Analysts: Afghanistan’s economic future requires government plan

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The withdrawal of international troops will threaten the country’s economy and the future of investments in Afghanistan, analysts told TOLOnews, adding that good planning on the part of the government was needed to control the situation.

Investors said the government did not have appropriate plans to boost investment and preserve existing businesses in the country.

Some private sector representatives said the lack of investment guarantees has driven many investors to leave the country in recent months.

“Even now, the government budget is in fact particularly dependent on international aid and the government itself is dependent in terms of international support and morale,” said Sayed Massoud, economic affairs analyst and university professor.

Other analysts have said that if peace is secured, these challenges will be met as soon as certain plans are made by the international community to support the achievements of the economy after the departure of US troops and the coalition from Afghanistan.

“We have to think about the economic dimensions of a responsible withdrawal. If so, the new Afghan private sector will be helped, ”said Samim Sarim, economic affairs analyst.

But the Economy Ministry said the international community will maintain its commitment to Afghanistan after the withdrawal of foreign troops from the country.

“This withdrawal is only a military withdrawal. The international community’s political, economic, technical and financial support for Afghanistan will continue, ”said Saboor Nariman, spokesperson for the Ministry of the Economy.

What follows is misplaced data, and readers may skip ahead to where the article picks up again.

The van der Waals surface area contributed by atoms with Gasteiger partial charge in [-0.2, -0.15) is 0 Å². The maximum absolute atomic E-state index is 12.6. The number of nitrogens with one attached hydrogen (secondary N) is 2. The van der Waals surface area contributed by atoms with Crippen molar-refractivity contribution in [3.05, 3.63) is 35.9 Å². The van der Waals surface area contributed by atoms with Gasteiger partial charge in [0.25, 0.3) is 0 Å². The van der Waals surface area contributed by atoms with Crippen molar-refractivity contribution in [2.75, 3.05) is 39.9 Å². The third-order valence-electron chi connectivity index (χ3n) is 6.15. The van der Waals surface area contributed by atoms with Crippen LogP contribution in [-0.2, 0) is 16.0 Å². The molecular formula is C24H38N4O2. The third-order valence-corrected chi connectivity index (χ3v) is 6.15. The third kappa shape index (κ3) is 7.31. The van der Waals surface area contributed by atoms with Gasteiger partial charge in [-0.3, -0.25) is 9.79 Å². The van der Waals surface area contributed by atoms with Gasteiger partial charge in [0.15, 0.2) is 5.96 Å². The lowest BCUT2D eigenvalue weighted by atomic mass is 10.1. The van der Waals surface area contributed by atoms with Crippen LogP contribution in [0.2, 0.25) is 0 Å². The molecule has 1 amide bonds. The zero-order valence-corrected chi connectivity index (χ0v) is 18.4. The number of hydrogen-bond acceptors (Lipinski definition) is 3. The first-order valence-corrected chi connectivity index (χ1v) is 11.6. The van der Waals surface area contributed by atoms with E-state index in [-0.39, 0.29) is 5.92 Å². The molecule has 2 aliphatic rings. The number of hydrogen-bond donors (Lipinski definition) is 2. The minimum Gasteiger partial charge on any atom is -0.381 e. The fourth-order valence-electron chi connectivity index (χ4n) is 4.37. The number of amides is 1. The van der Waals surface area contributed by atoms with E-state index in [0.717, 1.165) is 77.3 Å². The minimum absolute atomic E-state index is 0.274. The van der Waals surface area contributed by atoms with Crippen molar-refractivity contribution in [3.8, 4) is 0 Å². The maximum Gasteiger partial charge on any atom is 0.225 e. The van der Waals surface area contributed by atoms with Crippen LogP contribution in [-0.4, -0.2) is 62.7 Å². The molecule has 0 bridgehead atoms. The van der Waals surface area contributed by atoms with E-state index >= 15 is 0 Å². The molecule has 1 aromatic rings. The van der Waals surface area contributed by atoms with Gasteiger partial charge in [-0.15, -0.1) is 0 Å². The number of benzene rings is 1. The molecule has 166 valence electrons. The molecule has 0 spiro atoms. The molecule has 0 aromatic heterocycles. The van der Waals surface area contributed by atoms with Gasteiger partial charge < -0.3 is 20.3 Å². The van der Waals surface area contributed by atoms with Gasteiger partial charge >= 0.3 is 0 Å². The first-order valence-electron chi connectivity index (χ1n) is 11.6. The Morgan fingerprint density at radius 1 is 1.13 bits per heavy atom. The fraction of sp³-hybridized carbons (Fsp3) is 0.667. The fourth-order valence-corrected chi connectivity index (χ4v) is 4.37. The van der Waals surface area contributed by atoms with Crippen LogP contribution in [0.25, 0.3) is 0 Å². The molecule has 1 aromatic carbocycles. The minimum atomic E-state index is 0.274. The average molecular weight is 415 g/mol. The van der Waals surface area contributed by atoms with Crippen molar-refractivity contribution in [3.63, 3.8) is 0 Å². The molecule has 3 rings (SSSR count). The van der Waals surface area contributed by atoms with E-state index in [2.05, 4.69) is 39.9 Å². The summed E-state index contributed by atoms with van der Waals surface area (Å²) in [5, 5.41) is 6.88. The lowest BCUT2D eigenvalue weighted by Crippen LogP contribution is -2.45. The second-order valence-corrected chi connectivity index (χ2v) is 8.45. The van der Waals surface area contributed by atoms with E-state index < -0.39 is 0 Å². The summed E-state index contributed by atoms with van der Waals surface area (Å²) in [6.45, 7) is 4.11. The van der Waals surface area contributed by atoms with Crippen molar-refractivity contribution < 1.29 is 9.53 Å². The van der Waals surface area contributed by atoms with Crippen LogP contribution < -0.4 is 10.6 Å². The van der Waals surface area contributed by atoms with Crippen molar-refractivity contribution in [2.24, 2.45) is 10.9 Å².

The World Bank, in a report released in April, said Afghanistan faces the prospect of a slow economic recovery from COVID-19 amid continued political uncertainty and possible aid decline. international.

The report titled “Setting Course to Recovery” said that robust agricultural growth has “partly supported the Afghan economy, which shrank by around 2% in 2020, a smaller contraction than previous estimates”. But he said closures, weak investment and trade disruptions have hit tough services and industries, increasing hardship and unemployment in cities.

The report says full recovery will be difficult as many businesses have closed and jobs have been lost.
The World Bank said private sector confidence has weakened due to difficult security conditions, uncertainty over the outcome of ongoing peace talks, possible withdrawal of international troops and potential sharp declines. future international aid.

Additionally, the Asian Development Bank, in a report released in April, said Afghanistan’s economic growth is expected to pick up this year and accelerate next year after a sharp decline in 2020 due to the coronavirus as well as relentless violence and instability.

In its Asia Development Outlook (ADO) 2021, the AfDB predicts that Afghanistan’s gross domestic product (GDP) growth will rebound to 3.0% in 2021, reaching 4.0% in 2022 as that business activity and market sentiment normalize.


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